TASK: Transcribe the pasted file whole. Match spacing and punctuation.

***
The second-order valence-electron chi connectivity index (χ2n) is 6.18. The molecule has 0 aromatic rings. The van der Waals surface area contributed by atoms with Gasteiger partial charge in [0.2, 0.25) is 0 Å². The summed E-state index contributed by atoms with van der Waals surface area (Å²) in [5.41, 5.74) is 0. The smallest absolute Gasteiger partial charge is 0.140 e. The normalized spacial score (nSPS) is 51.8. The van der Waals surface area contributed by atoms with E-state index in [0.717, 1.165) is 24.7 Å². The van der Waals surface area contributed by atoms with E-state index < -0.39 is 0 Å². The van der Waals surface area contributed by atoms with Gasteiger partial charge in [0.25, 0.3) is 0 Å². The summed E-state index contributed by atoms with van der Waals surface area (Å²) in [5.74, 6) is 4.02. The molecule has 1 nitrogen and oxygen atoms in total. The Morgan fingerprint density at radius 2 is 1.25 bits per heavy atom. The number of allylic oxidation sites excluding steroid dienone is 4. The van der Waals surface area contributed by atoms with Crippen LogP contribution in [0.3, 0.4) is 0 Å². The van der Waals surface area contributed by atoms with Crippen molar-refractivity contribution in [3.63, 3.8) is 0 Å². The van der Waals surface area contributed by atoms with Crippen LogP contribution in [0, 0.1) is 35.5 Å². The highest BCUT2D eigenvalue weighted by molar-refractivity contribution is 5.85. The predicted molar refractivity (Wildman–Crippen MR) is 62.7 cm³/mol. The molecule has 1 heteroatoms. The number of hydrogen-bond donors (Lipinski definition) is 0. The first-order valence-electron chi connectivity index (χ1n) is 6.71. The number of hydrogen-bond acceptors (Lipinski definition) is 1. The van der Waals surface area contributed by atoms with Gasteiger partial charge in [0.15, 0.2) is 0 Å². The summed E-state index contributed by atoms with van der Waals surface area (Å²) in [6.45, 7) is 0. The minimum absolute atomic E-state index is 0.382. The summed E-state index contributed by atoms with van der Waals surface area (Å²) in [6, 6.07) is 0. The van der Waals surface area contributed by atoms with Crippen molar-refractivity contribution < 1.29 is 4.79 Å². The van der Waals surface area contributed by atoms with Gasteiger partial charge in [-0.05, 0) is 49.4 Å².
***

The second-order valence-electron chi connectivity index (χ2n) is 6.18. The molecule has 0 aromatic rings. The van der Waals surface area contributed by atoms with Gasteiger partial charge in [0.2, 0.25) is 0 Å². The summed E-state index contributed by atoms with van der Waals surface area (Å²) in [5.41, 5.74) is 0. The smallest absolute Gasteiger partial charge is 0.140 e. The normalized spacial score (nSPS) is 51.8. The van der Waals surface area contributed by atoms with E-state index in [0.717, 1.165) is 24.7 Å². The van der Waals surface area contributed by atoms with E-state index < -0.39 is 0 Å². The van der Waals surface area contributed by atoms with Gasteiger partial charge in [0.25, 0.3) is 0 Å². The summed E-state index contributed by atoms with van der Waals surface area (Å²) in [5.74, 6) is 4.02. The molecule has 1 nitrogen and oxygen atoms in total. The Morgan fingerprint density at radius 2 is 1.25 bits per heavy atom. The number of allylic oxidation sites excluding steroid dienone is 4. The van der Waals surface area contributed by atoms with Crippen LogP contribution in [0.3, 0.4) is 0 Å². The van der Waals surface area contributed by atoms with Crippen molar-refractivity contribution in [3.63, 3.8) is 0 Å². The van der Waals surface area contributed by atoms with Crippen LogP contribution in [0, 0.1) is 35.5 Å². The highest BCUT2D eigenvalue weighted by molar-refractivity contribution is 5.85. The predicted molar refractivity (Wildman–Crippen MR) is 62.7 cm³/mol. The molecule has 1 heteroatoms. The number of hydrogen-bond donors (Lipinski definition) is 0. The first-order valence-electron chi connectivity index (χ1n) is 6.71. The number of hydrogen-bond acceptors (Lipinski definition) is 1. The van der Waals surface area contributed by atoms with Gasteiger partial charge in [0.15, 0.2) is 0 Å². The summed E-state index contributed by atoms with van der Waals surface area (Å²) in [6.45, 7) is 0. The minimum absolute atomic E-state index is 0.382. The summed E-state index contributed by atoms with van der Waals surface area (Å²) in [6, 6.07) is 0. The van der Waals surface area contributed by atoms with Crippen molar-refractivity contribution < 1.29 is 4.79 Å². The van der Waals surface area contributed by atoms with Gasteiger partial charge in [-0.05, 0) is 49.4 Å².